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Even the King started as a Prince

Christian Schulze

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Nov 11, 2019
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Whaddup Fam?!

Just remembered that I saw a video where Syn used a Les Paul Custom:

Just curious. That many revolutuionary guitarist start with a classical model, like Steve Vai having a Strat..and then because the instrument has limitations they end up having a signature model...The Jem in Vai's case....or The modified Avenger of Syn. Same with Eddie Van Halen...The Wolfgang...or rather FrankenStrat.

Just curious.
 
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Ed Seith

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    In the late 70s and early 80s, that was the ONLY way. Fender and Gibson were the only major "rock" guitar manufacturers, and as a player, you fell into one of the two camps. As guys like Eddie were gaining popularity and more players were seeing how he butchered his guitars to do what he wanted them to, guys like Vai were starting to go to boutique builders to hand-make guitars to their specs. From out of that, you started getting more interest in the after-market pickup business. Larry Dimarzio started his shop in the early 70s, mostly hand-winding pickups to order. As the 80s hit and guitar heroes were happening, his business blossomed big-time and others had followed suit.

    Lots of small guitar builders were starting to look at mass-production and advertising and ENDORSEMENTS, and that's when even long-time builders like Ibanez (who had pretty much ONLY been making Gibson and Fender knock-offs up to that point) started wanting to branch out. When Ibanez approached Vai, he was skeptical, but they wanted to make him EXACTLY what he wanted. They were desperate to work with him and agreed, with the caveat that they would create a "template" with him, and THEN customize it personally. Thus became the Jem 777 and it's "template," the RG550, itself now a true icon of rock guitar and the metal of the 80s and 90s. I still have my 1990 and it has never been less than awesome. I bought it new in August 1990 for $550, with included the hardshell case and my trade-in, a Takamine GX100, like this one:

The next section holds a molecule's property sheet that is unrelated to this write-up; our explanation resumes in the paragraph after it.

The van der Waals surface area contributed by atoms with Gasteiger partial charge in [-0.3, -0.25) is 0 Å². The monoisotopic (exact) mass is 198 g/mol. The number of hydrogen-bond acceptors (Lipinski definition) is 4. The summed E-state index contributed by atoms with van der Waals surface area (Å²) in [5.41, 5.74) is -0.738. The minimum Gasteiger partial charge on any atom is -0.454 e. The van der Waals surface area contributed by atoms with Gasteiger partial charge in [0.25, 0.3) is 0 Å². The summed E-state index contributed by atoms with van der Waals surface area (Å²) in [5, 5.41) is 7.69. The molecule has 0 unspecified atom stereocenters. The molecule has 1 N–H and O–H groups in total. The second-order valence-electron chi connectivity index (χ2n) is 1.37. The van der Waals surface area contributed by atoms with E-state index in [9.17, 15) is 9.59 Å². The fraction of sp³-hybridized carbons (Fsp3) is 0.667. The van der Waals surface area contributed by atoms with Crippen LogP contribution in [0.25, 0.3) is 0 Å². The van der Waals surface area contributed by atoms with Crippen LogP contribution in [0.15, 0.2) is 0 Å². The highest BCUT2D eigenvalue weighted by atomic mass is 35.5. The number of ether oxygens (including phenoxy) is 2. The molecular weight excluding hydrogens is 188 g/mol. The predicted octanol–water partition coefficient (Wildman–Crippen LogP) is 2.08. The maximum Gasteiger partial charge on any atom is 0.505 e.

1599607343546.png

    Anyway, that was what really kicked off the "super-strat" as a mass-market model - by then, you already had Charvel and Kramer, and Hamer and others making "hotter" Strats, but none of them went really radical with it until the Vaibanez collaboration - they almost all LOOKED exactly like a Strat that had been hot-rodded, where the RG550 offered an entirely different and more ergonomic take on the basic shape.

    As for Syn, I think he cut his teeth on his Dad's guitars and that was mostly "fine" until Schecter said, "Hey bud, let's party."
     

    Christian Schulze

    Hot Topic Tourer
    Legend
    Nov 11, 2019
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    In the late 70s and early 80s, that was the ONLY way. Fender and Gibson were the only major "rock" guitar manufacturers, and as a player, you fell into one of the two camps. As guys like Eddie were gaining popularity and more players were seeing how he butchered his guitars to do what he wanted them to, guys like Vai were starting to go to boutique builders to hand-make guitars to their specs. From out of that, you started getting more interest in the after-market pickup business. Larry Dimarzio started his shop in the early 70s, mostly hand-winding pickups to order. As the 80s hit and guitar heroes were happening, his business blossomed big-time and others had followed suit.

    Lots of small guitar builders were starting to look at mass-production and advertising and ENDORSEMENTS, and that's when even long-time builders like Ibanez (who had pretty much ONLY been making Gibson and Fender knock-offs up to that point) started wanting to branch out. When Ibanez approached Vai, he was skeptical, but they wanted to make him EXACTLY what he wanted. They were desperate to work with him and agreed, with the caveat that they would create a "template" with him, and THEN customize it personally. Thus became the Jem 777 and it's "template," the RG550, itself now a true icon of rock guitar and the metal of the 80s and 90s. I still have my 1990 and it has never been less than awesome. I bought it new in August 1990 for $550, with included the hardshell case and my trade-in, a Takamine GX100, like this one:

    View attachment 953

    Anyway, that was what really kicked off the "super-strat" as a mass-market model - by then, you already had Charvel and Kramer, and Hamer and others making "hotter" Strats, but none of them went really radical with it until the Vaibanez collaboration - they almost all LOOKED exactly like a Strat that had been hot-rodded, where the RG550 offered an entirely different and more ergonomic take on the basic shape.

    As for Syn, I think he cut his teeth on his Dad's guitars and that was mostly "fine" until Schecter said, "Hey bud, let's party."
    Captain Ed Always with a good story.
     
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    Jesse Salmons

    Stairway to Heaven Tab Studier
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    Id like to add to Eds story with an anecdote of Randy Rhoads. The guy who built his Polka Dot V, Karl sandoval, actually started out as a luthier for Charvel in the early 70s. Randy had him build his Polka Dot V while he was still in quiet riot (later 70s) and is yet another reason why Randy and EvH were always compared to each other lol. But Randy also used 2 Jackson V’s (what became the rhoads models) and his ‘74 Les Paul custom. So yeah man, Les pauls are still around for a reason. Fantastic instruments